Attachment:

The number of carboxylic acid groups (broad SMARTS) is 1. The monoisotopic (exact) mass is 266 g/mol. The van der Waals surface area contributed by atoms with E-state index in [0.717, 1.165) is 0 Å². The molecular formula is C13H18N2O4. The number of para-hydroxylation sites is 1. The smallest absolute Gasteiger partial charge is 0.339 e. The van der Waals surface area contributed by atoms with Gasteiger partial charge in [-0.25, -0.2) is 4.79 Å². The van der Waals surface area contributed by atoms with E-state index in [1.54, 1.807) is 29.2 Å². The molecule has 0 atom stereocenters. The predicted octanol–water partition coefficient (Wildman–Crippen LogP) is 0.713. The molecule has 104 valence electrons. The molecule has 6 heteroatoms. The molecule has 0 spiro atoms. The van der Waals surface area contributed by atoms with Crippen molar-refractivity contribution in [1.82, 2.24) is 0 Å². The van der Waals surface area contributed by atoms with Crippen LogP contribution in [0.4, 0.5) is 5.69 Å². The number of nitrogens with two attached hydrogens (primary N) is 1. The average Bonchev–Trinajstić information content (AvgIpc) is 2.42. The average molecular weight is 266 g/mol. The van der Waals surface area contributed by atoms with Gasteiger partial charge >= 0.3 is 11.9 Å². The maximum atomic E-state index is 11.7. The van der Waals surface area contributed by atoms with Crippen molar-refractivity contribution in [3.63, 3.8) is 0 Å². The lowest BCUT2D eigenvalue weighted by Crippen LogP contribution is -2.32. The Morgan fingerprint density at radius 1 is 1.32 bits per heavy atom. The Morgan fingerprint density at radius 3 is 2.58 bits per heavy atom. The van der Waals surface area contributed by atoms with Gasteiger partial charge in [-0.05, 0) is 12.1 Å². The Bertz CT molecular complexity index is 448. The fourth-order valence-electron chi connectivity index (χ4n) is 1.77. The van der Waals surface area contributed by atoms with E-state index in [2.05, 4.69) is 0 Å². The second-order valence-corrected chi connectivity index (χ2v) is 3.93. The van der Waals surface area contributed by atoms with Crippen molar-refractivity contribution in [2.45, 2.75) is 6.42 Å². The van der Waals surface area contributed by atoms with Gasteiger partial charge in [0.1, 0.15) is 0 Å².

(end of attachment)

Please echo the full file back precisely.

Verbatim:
The number of carboxylic acid groups (broad SMARTS) is 1. The monoisotopic (exact) mass is 266 g/mol. The van der Waals surface area contributed by atoms with E-state index in [0.717, 1.165) is 0 Å². The molecular formula is C13H18N2O4. The number of para-hydroxylation sites is 1. The smallest absolute Gasteiger partial charge is 0.339 e. The van der Waals surface area contributed by atoms with Gasteiger partial charge in [-0.25, -0.2) is 4.79 Å². The van der Waals surface area contributed by atoms with E-state index in [1.54, 1.807) is 29.2 Å². The molecule has 0 atom stereocenters. The predicted octanol–water partition coefficient (Wildman–Crippen LogP) is 0.713. The molecule has 104 valence electrons. The molecule has 6 heteroatoms. The molecule has 0 spiro atoms. The van der Waals surface area contributed by atoms with Crippen molar-refractivity contribution in [1.82, 2.24) is 0 Å². The van der Waals surface area contributed by atoms with Crippen LogP contribution in [0.4, 0.5) is 5.69 Å². The number of nitrogens with two attached hydrogens (primary N) is 1. The average Bonchev–Trinajstić information content (AvgIpc) is 2.42. The average molecular weight is 266 g/mol. The van der Waals surface area contributed by atoms with Gasteiger partial charge >= 0.3 is 11.9 Å². The maximum atomic E-state index is 11.7. The van der Waals surface area contributed by atoms with Crippen molar-refractivity contribution in [3.63, 3.8) is 0 Å². The lowest BCUT2D eigenvalue weighted by Crippen LogP contribution is -2.32. The Morgan fingerprint density at radius 1 is 1.32 bits per heavy atom. The Morgan fingerprint density at radius 3 is 2.58 bits per heavy atom. The van der Waals surface area contributed by atoms with Gasteiger partial charge in [-0.05, 0) is 12.1 Å². The Bertz CT molecular complexity index is 448. The fourth-order valence-electron chi connectivity index (χ4n) is 1.77. The van der Waals surface area contributed by atoms with E-state index in [2.05, 4.69) is 0 Å². The second-order valence-corrected chi connectivity index (χ2v) is 3.93. The van der Waals surface area contributed by atoms with Crippen molar-refractivity contribution in [2.45, 2.75) is 6.42 Å². The van der Waals surface area contributed by atoms with Gasteiger partial charge in [0.1, 0.15) is 0 Å².